It seems that Protestant and Catholic Bible scholars alike believe that Joseph was also given “the gift of infallible interpretation as the ‘preserver’ of Egypt.” (I don’t understand where this comes from. Maybe from “no one can be as wise and discerning as you are.”) Anyway there seems to be agreement on this point concerning Joseph. Catholics also believe that Peter had the “gift of infallible interpretation.”

And Joseph had power over the “whole land of Egypt.” In Isaiah above, the steward, Eliakim, “shall be a father to the inhabitants of Jerusalem, and to the house of Judah.” Peter was also given authoritative power and was to be a “father” to the Christians.

Page 266 says, “Once the work of redemption had been completed and all authority had been given to Jesus, he passed the keys of authority over to Peter to administer the kingdom as a visible steward in his ‘absence.’”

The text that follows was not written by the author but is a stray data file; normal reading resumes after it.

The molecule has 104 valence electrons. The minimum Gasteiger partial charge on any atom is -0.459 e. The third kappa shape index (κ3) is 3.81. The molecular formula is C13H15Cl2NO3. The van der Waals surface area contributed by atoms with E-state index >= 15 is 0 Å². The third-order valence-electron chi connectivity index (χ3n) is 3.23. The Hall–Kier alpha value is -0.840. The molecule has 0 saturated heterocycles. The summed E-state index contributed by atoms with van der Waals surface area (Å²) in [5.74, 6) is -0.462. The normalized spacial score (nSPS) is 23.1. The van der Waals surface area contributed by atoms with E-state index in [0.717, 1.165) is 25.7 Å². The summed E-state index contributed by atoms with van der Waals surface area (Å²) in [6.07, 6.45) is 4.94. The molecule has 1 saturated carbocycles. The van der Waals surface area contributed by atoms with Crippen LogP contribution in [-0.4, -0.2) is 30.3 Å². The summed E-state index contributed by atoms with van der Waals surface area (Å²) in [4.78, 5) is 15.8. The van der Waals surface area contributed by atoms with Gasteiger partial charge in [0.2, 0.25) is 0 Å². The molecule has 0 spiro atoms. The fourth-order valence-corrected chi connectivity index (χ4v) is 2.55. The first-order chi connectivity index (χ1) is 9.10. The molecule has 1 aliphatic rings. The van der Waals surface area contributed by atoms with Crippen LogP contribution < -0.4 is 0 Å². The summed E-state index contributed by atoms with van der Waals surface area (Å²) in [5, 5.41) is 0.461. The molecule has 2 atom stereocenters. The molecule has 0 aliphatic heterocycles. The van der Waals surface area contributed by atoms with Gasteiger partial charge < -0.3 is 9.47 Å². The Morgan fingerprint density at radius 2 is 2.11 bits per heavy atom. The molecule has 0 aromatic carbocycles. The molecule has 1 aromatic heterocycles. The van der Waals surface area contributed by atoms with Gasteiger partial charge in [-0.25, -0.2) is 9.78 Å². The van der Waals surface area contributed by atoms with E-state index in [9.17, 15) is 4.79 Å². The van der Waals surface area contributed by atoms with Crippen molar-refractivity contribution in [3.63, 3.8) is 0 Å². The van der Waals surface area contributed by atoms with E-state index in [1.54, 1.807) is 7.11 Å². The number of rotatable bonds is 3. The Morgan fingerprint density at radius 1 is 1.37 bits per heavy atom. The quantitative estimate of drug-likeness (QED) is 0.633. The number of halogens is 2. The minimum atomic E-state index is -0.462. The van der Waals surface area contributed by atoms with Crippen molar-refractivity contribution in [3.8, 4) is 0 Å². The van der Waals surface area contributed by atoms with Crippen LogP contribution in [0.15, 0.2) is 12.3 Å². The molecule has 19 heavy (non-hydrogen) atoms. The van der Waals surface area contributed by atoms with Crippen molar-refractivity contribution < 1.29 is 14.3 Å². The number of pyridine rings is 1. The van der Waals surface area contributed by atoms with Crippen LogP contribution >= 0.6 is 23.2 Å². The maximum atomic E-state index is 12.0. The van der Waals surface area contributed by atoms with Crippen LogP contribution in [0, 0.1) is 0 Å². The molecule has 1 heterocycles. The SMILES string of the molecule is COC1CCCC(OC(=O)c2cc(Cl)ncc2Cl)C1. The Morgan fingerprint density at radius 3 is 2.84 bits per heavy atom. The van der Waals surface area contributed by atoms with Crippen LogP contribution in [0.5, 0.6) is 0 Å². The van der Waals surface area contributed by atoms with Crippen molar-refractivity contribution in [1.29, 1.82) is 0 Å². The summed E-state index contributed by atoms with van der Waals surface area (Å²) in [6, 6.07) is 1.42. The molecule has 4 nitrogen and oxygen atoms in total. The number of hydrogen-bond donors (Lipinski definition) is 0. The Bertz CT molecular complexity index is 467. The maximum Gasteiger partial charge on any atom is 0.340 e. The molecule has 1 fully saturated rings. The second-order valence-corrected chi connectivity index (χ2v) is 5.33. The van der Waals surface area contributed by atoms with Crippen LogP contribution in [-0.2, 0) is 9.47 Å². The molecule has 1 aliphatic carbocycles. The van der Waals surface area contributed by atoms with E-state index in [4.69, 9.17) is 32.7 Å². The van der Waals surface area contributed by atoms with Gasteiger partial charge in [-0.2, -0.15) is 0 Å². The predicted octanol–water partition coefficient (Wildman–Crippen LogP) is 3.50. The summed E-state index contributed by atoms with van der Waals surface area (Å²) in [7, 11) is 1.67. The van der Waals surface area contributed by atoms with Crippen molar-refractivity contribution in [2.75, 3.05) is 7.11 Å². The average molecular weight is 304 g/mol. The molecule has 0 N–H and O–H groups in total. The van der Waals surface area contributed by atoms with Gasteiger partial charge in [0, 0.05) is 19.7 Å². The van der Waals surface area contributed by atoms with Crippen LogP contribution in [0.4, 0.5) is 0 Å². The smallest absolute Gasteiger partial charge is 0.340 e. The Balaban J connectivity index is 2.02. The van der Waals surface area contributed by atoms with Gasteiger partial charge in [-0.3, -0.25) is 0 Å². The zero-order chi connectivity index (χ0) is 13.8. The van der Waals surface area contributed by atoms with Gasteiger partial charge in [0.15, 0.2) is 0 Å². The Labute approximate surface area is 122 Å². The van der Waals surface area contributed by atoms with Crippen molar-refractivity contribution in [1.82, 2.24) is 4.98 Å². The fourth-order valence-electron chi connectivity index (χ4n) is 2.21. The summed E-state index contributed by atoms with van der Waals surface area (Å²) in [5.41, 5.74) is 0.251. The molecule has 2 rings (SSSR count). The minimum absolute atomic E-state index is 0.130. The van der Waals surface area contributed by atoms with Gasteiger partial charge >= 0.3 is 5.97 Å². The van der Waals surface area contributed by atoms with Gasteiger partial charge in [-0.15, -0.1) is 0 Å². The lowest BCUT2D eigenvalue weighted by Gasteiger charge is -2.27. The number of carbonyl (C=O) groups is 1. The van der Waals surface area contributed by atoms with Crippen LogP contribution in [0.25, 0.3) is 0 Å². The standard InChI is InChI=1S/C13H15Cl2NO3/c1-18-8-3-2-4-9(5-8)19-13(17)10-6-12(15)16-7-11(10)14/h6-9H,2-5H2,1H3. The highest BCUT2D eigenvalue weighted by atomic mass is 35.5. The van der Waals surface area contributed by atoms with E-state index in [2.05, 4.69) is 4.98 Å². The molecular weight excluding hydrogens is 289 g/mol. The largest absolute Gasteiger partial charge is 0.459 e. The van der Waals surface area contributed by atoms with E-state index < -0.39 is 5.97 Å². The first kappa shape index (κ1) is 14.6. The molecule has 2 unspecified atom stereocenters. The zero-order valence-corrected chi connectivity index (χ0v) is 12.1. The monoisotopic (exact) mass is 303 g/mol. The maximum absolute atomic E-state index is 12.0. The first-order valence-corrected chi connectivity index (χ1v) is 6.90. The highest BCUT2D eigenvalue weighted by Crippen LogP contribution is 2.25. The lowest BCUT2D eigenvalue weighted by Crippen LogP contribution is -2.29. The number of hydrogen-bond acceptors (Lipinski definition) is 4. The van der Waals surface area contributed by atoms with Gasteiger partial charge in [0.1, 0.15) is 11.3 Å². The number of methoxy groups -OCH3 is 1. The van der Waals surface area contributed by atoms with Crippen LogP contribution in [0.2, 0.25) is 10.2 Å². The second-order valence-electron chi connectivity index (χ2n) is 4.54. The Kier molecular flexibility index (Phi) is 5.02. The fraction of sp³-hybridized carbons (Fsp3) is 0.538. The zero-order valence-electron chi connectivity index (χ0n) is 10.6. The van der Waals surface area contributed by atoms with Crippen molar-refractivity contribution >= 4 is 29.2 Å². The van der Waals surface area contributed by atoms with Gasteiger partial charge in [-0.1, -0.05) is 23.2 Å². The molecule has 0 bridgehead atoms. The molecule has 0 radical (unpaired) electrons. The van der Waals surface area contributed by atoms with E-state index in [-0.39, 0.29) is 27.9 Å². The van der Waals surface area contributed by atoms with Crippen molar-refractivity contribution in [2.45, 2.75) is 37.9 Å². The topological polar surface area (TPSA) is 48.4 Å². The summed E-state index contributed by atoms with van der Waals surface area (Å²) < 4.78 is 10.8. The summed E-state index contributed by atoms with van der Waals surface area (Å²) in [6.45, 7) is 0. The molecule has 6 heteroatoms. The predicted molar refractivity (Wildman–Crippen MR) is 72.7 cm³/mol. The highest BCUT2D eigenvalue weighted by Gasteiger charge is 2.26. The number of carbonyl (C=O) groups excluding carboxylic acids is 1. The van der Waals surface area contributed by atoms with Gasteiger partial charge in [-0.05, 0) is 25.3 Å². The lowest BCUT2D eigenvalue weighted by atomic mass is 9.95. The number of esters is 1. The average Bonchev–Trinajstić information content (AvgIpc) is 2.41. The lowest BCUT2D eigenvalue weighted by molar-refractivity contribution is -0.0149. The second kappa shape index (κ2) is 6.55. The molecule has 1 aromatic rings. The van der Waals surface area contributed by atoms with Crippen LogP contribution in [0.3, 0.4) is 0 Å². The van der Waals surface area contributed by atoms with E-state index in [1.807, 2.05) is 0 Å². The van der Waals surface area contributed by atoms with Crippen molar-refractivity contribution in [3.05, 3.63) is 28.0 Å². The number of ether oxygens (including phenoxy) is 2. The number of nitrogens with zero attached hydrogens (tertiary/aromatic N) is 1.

This key of royal authority is not the only key conferred upon Peter. Jesus said, “I will give you the KEYS to the kingdom of heaven.”

What are these other keys? The keys to the Netherworld/Hell/Hades.
“Abyss” is also translated as “bottomless pit” and “Netherword” is also translated as Hades or Hell in some Bible versions (Catholic and Protestant.)

Revelation 1:17-18
When I caught sight of him, I fell down at his feet as though dead. He touched me with his right hand and said, “Do not be afraid. I am the first and the last,
the one who lives. Once I was dead, but now I am alive forever and ever. I hold the KEYS TO DEATH AND THE NETHERWORLD.”